Sunday, June 30, 2013

I ate my placenta.

*This post contains graphic images that may gross some people out. So, if blood and stuff bothers you or you are eating or forewarned.

     This is a post about placenta consumption. I consumed (or rather am in the process of consuming) my placenta. If you are not familiar with the placenta, I suggest you do some googling. It's pretty rad. My body made an entire organ for the purpose of nourishing Perrin in utero that is then expelled after birth. Most mammals eat the placenta after their offspring are born. It's how they "cut the cord" so to speak. For humans, we have developed lots of different ways of  dealing with the placenta after birth. Some people opt for a lotus birth where the placenta is left attached to the baby until it detaches naturally. Some people bury the placenta, either by itself or with a young tree to commemorate the beginning of a new life. Then there is always the biohazard bag and trashcan approach. But for many, many cultures consuming the placenta has been a normal part of childbirth, and there is good reason for it.
   For starters, it is chock full of vitamins and minerals (such as iron) that are super important for the mother's health postpartum. It is also full of hormones- hormones produced by the mother's body. It's basically tailor made hormone replacement therapy. These hormones have many important properties, including helping the uterus to return to it's normal size post-partum. That's why a great way to stop post-partum bleeding is to eat a piece of the placenta (unless of course, your placenta is half way stuck inside you and the cause of the bleeding...). The hormones also help with mood regulation and with milk production.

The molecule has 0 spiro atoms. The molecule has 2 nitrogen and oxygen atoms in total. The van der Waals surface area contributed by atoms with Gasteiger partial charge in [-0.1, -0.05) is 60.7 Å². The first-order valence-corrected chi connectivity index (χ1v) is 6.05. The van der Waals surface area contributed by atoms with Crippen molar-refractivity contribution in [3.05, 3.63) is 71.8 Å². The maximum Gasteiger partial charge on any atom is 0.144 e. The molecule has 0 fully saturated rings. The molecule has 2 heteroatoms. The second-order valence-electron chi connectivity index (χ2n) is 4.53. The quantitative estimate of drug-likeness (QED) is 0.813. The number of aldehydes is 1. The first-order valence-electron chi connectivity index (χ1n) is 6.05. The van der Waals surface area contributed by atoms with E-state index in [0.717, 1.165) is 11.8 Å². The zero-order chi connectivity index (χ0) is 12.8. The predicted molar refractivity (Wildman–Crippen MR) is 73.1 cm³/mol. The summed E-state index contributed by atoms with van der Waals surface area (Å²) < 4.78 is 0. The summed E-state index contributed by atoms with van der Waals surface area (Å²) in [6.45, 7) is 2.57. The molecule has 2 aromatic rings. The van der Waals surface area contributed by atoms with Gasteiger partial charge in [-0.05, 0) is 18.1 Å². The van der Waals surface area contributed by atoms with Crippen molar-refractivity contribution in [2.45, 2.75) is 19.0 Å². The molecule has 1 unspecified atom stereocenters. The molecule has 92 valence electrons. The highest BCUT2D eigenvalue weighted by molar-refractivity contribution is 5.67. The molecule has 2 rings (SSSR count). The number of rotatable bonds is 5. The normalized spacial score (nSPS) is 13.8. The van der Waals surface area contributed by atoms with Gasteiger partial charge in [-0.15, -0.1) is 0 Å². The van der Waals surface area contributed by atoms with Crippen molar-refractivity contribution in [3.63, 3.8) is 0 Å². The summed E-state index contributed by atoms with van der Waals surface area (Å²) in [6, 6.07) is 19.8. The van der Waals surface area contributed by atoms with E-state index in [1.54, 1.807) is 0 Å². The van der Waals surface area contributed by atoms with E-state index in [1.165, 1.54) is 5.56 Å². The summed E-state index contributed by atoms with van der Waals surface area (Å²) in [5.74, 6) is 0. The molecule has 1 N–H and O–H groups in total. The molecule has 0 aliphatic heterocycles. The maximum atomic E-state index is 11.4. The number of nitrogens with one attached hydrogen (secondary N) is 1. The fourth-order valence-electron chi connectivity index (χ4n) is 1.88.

In most of these cultures, the placenta is eaten raw or prepared as a special meal for the mother. But now there are many modern takes on placenta consumption, including placenta smoothies and placenta encapsulation. We chose to go the encapsulation route. Below is how we did it.

   First, you start with the placenta. After it was checked over by the midwives, Lia put ours in the freezer for us. I meant to get to it sooner, but ended up not being able to start the encapsulation process until day 4. Here is the placenta as Lia left it, once we thawed it out and rinsed it off. Sorry about our colander being red- I know it's not the best for contrast.

Here are the membranes, or the amniotic sac. This is what contained Perrin while he was inside.

And here is the umbilical cord. His was pretty long. 

So first we removed the membranes and the umbilical cord. I just used our kitchen shears. Then we moved to the cutting board. Here is a good pic of the maternal side. This is the part of the placenta that was attached to my uterus. This is what caused problems- a few of the nodes didn't detach properly. 

Here is the fetal side. This part was enclosed in the membranes. You can see the stump where the umbilical cord was attached. 

We basically just sliced it up into thin strips. Those strips went onto a baking sheet lined with parchment paper and into the oven on low heat for few hours to dehydrate. Just like making jerky...

Once it was done, we let it cool then threw it into the food processor. After processing it, I noticed it still looked a little meaty in some spots, so I threw the placenta-meal back into the oven for a little longer to make sure all the moisture was gone. I processed it again to get it as fine as possible.
Here is part of it. It made a lot more, but I didn't think to snag a picture until we were already into production.

So then it was simple. We used a encapsulation machine to fill up empty pill capsules with the powder. 

And voila! We have placenta pills! 

So there you have it. Even if you are pretty squeamish, you have to admit those are fairly benign. So yeah, not only did my body make a person, but it also made me super vitamins. It's pretty cool. Now I just pop a couple of these a few times a day.

And in case my instructions didn't make sense, here are the two blogs I consulted:

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